Koenigsberg notes that homicidal violence can itself be split into two categories: impulsive and instrumental. Impulsive violence is born of unbridled emotions and overblown reactions, a brand of behavior linked to poor frontal lobe functioning and abnormal serotonin levels. Instrumental violence, on the other hand, is premeditated and is associated with other brain changes, such as reduced amygdala activation during emotion processing. “These two groups, we think that they have different biologies,” says Koenigsberg. Kiehl’s dataset could be enriched by adding measures of neurotransmitter release and electrical activity, along with related behavioral assessments, he suggests, and with both functional and structural data, psychologists might learn more about what gives rise to these distinct behavioral phenotypes.

Koenigsberg, Vogel, and Kiehl all note that the structural data collected in the current study cannot on its own be used to predict who has committed homicide, let alone who might in the future. Nonetheless, the paper may find its way into the courtroom, says Vogel. If lawyers felt so inclined, they could try to “find an expert on one side who will quote this [paper]” in defense of someone who has committed a homicide, by arguing a client’s actions were due to brain abnormalities and thus out of his or her control. Or, a prosecutor could potentially use the paper to argue that MRI findings should be admissible as evidence that a defendant has committed a homicide, says Vogel, who has served as a consultant for court cases in California and Nevada, and helped investigate the brain of the Route 91 Harvest music festival shooter in 2017. “But then you’re [also] going to find an expert that will tear that [testimony] to pieces.”

Kiehl notes that his MRI study could also someday contribute to new evidence-based measures of homicidal risk. These measures could supplement current measures of violent behavior, such as psychological questionnaires, if future studies demonstrated they carried predictive weight, he says. Beyond courts of law, he also suggests that understanding how violent behavior arises could pave the way to better psychological treatment aimed at both rehabilitation and prevention.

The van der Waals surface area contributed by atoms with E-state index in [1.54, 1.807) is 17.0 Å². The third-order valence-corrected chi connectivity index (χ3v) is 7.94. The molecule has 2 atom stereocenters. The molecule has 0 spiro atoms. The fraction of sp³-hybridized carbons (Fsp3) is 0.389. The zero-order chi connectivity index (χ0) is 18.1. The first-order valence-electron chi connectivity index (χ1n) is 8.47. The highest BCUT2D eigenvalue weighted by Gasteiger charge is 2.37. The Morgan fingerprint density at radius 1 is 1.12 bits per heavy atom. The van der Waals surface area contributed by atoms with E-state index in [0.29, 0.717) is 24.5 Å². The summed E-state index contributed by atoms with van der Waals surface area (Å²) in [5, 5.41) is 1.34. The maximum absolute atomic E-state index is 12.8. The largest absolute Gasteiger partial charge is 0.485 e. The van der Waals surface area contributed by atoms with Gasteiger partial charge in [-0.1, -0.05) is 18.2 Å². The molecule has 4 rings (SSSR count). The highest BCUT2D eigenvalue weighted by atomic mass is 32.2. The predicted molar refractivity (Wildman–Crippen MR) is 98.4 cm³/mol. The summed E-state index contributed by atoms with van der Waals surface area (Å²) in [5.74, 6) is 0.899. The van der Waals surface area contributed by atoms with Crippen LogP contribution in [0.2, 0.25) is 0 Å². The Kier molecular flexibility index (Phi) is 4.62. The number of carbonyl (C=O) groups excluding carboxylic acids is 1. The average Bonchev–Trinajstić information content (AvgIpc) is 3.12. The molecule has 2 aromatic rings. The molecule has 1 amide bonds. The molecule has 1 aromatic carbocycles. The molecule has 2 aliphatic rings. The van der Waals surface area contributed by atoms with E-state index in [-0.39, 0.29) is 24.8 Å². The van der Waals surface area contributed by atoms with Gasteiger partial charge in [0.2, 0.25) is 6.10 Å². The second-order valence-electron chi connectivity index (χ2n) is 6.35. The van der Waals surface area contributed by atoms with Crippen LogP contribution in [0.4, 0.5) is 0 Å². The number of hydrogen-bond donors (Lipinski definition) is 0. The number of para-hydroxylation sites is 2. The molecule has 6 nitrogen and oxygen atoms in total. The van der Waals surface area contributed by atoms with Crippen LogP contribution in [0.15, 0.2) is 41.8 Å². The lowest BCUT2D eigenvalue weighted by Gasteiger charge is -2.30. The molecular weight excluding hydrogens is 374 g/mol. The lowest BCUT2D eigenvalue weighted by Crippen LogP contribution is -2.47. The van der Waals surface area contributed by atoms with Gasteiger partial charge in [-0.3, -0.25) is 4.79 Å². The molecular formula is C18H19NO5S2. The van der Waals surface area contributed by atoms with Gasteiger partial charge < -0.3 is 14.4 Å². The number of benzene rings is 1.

https://www.the-scientist.com/notebook/secrets-in-the-brains-of-people-who-have-committed-murder-66589


Francisco Lopera, a neurologist at the University of Antioquia in Medellin, Colombia, has been painstakingly collecting brains, birth and death records from one sprawling Colombian family to study Alzheimer’s.Credit…Federico Rios Escobar for The New York Times


A woman with lots of beta-amyloid buildup (red) in her brain remained cognitively healthy for decades.

by Kelly Servick

In 2016, a 73-year-old woman from Medellín, Colombia, flew to Boston so researchers could scan her brain, analyze her blood, and pore over her genome. She carried a genetic mutation that had caused many in her family to develop dementia in middle age. But for decades, she had avoided the disease. The researchers now report that another rare mutation—this one in the well-known Alzheimer’s disease risk gene APOE—may have protected her. They can’t prove this mutation alone staved off disease. But the study draws new attention to the possibility of preventing or treating Alzheimer’s by targeting APOE—an idea some researchers say has spent too long on the sidelines.

“This case is very special,” says Yadong Huang, a neuroscientist at the Gladstone Institutes in San Francisco, California, who was not involved with the research. “This may open up a very promising new avenue in both research and therapy.”

APOE, the strongest genetic risk factor for Alzheimer’s, has three common forms. A variant called APOE2 lowers risk of the disease. The most common variant, APOE3, doesn’t influence risk. APOE4 raises risk; roughly half of the people with the disease have at least one copy of this variant.

Researchers have long contemplated targeting APOE with therapies. A team at Cornell University will soon start a clinical trial that infuses the protective APOE2 gene into the cerebrospinal fluid of people with two copies of APOE4.